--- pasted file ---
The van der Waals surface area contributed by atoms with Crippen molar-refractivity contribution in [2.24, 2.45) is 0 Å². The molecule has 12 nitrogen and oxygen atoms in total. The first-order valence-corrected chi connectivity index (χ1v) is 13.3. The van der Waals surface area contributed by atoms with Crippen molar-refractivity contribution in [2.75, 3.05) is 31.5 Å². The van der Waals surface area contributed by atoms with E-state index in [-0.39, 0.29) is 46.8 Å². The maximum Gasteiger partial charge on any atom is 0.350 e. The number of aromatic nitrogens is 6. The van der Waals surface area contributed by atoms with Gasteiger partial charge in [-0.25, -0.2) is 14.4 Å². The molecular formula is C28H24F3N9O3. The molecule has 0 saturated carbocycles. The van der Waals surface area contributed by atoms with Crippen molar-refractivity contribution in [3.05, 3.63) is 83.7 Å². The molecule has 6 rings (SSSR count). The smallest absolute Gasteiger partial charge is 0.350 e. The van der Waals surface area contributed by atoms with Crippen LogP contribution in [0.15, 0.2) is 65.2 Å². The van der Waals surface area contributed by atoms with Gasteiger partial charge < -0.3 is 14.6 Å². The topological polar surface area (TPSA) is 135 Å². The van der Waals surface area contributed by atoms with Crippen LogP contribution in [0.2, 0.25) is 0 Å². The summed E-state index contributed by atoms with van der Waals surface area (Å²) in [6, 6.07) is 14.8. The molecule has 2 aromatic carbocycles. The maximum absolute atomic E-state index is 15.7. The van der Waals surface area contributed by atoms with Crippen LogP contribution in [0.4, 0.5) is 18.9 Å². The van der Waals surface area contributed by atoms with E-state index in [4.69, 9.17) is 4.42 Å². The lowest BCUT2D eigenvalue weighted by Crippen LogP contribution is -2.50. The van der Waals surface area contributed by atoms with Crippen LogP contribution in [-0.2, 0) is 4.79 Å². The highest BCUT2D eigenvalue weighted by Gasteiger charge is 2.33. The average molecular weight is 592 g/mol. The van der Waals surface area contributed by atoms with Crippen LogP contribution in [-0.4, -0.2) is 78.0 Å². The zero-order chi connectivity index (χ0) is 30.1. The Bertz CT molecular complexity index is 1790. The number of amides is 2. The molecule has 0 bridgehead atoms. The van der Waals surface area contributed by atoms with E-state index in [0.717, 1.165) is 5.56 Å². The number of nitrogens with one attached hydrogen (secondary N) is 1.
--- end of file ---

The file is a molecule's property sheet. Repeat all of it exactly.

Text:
The van der Waals surface area contributed by atoms with Crippen molar-refractivity contribution in [2.24, 2.45) is 0 Å². The molecule has 12 nitrogen and oxygen atoms in total. The first-order valence-corrected chi connectivity index (χ1v) is 13.3. The van der Waals surface area contributed by atoms with Crippen molar-refractivity contribution in [2.75, 3.05) is 31.5 Å². The van der Waals surface area contributed by atoms with E-state index in [-0.39, 0.29) is 46.8 Å². The maximum Gasteiger partial charge on any atom is 0.350 e. The number of aromatic nitrogens is 6. The van der Waals surface area contributed by atoms with Gasteiger partial charge in [-0.25, -0.2) is 14.4 Å². The molecular formula is C28H24F3N9O3. The molecule has 0 saturated carbocycles. The van der Waals surface area contributed by atoms with Crippen molar-refractivity contribution in [3.05, 3.63) is 83.7 Å². The molecule has 6 rings (SSSR count). The smallest absolute Gasteiger partial charge is 0.350 e. The van der Waals surface area contributed by atoms with Crippen LogP contribution in [0.15, 0.2) is 65.2 Å². The van der Waals surface area contributed by atoms with Gasteiger partial charge < -0.3 is 14.6 Å². The topological polar surface area (TPSA) is 135 Å². The van der Waals surface area contributed by atoms with Crippen LogP contribution in [0.2, 0.25) is 0 Å². The summed E-state index contributed by atoms with van der Waals surface area (Å²) in [6, 6.07) is 14.8. The molecule has 2 aromatic carbocycles. The maximum absolute atomic E-state index is 15.7. The van der Waals surface area contributed by atoms with Crippen LogP contribution in [0.4, 0.5) is 18.9 Å². The van der Waals surface area contributed by atoms with E-state index in [4.69, 9.17) is 4.42 Å². The lowest BCUT2D eigenvalue weighted by Crippen LogP contribution is -2.50. The van der Waals surface area contributed by atoms with Crippen LogP contribution in [-0.2, 0) is 4.79 Å². The highest BCUT2D eigenvalue weighted by Gasteiger charge is 2.33. The average molecular weight is 592 g/mol. The van der Waals surface area contributed by atoms with Crippen LogP contribution in [-0.4, -0.2) is 78.0 Å². The zero-order chi connectivity index (χ0) is 30.1. The Bertz CT molecular complexity index is 1790. The number of amides is 2. The molecule has 0 bridgehead atoms. The van der Waals surface area contributed by atoms with E-state index in [0.717, 1.165) is 5.56 Å². The number of nitrogens with one attached hydrogen (secondary N) is 1.